Summer has a way of wearing out its welcome in Texas.
Those sunny-with-highs-in-the-90s forecasts stayed through September. Despite a summer with kinder temperatures and ample rain, these days the trees are stressed, the grass is dormant and drought-tolerant plants look dog-tired of being so tolerant.
Relief is on its way, although residents have heard that refrain before.
David Bonnette, a meteorologist with the National Weather Service in Fort Worth, said hope is on the horizon. Two fronts, a weak one coming Thursday and a stronger one Sunday night, are bringing rain chances and cooler temperatures.
“The good news is it will be cooler Monday, and Tuesday morning the lows will be in the upper 50s,” Bonnette said.
Neither front brings strong chances of a good, soaking rain, unless an isolated thunderstorm stalls for a bit overhead. Thursday’s front brings a 20% chance of rain, with less than quarter-inch accumulation expected for those areas that do get rain. Sunday night’s front will likely bring higher chances, but still only about a half-inch of accumulation.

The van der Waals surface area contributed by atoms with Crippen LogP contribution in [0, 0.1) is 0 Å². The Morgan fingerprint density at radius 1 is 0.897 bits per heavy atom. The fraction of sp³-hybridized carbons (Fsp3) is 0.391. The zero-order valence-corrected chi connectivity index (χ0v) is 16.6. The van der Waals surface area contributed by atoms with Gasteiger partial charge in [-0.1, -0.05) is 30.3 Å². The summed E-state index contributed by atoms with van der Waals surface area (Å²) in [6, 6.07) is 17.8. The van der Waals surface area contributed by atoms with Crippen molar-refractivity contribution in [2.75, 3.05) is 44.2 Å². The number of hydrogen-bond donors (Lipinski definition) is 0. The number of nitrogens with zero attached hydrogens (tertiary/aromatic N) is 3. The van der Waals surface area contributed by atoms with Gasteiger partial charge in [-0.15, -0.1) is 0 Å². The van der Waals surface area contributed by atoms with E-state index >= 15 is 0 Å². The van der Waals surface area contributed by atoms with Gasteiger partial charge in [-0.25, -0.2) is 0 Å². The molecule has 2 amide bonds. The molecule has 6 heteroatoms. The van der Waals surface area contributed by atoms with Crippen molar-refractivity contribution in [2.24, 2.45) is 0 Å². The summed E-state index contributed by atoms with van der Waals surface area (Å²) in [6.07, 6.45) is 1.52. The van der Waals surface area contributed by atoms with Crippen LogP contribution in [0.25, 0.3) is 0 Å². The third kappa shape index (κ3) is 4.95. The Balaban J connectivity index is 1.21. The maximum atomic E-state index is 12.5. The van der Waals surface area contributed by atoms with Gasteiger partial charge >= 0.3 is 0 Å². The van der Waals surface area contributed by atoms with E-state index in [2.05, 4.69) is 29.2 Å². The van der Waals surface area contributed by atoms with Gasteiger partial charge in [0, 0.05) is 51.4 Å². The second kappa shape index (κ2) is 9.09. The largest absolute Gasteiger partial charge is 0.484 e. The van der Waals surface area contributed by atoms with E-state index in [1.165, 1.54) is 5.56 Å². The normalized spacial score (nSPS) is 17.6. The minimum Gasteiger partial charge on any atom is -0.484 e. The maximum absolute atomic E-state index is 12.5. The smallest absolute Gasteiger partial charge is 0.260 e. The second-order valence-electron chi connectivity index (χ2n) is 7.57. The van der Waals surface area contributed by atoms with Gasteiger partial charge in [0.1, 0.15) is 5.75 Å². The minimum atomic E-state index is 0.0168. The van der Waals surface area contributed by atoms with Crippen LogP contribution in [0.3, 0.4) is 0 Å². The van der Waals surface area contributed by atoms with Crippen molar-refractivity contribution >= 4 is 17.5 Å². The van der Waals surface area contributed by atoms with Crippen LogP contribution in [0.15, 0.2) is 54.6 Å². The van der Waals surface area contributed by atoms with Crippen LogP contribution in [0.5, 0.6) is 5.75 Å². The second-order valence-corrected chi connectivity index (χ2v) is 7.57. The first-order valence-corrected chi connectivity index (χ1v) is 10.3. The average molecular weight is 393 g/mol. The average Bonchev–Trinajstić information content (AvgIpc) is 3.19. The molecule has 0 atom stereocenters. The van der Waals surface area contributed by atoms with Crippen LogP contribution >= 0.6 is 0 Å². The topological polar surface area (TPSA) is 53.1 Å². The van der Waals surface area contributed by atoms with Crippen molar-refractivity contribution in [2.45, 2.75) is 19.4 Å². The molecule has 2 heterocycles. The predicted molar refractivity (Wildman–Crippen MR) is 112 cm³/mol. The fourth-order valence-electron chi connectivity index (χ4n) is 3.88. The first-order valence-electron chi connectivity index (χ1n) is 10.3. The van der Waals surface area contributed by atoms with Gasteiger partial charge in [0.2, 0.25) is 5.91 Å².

September was both the region’s hottest and driest September on record, according to the National Weather Service. Officially, no rain was recorded at DFW International Airport. A total of 0.12 inches combined was recorded at Denton Enterprise Airport on Sept. 19-20 and Sept. 23, Bonnette said.
By contrast, September 2018 was the wettest ever on record, according to the weather service.
The region clocked a pair of 100-degree days, but the real record-breaking temperatures didn’t come in the margins. That came in the overall numbers. The mean monthly temperature was 85.5 degrees, which is above normal even for the month of July. The previous record for the monthly mean temperature was 83.7 degrees, which happened in 1939 and again in 2005.
Most of Denton County, unlike much of the rest of Texas, is still not considered to be in a drought even though the region is in its longest dry streak since 2015. In addition, this was the first September without any measurable rain at DFW, according to the weather service. About 27 inches so far this year has fallen and gave North Texas a leg up in advance of September’s sunny ways.
Still, the Denton County fire marshal recently ordered a countywide burn ban. The bans track the Keetch and Byram Drought Index, which follows plant and soil moisture and is used as part of assessing wildfire risk. Open burning is not allowed during the burn ban.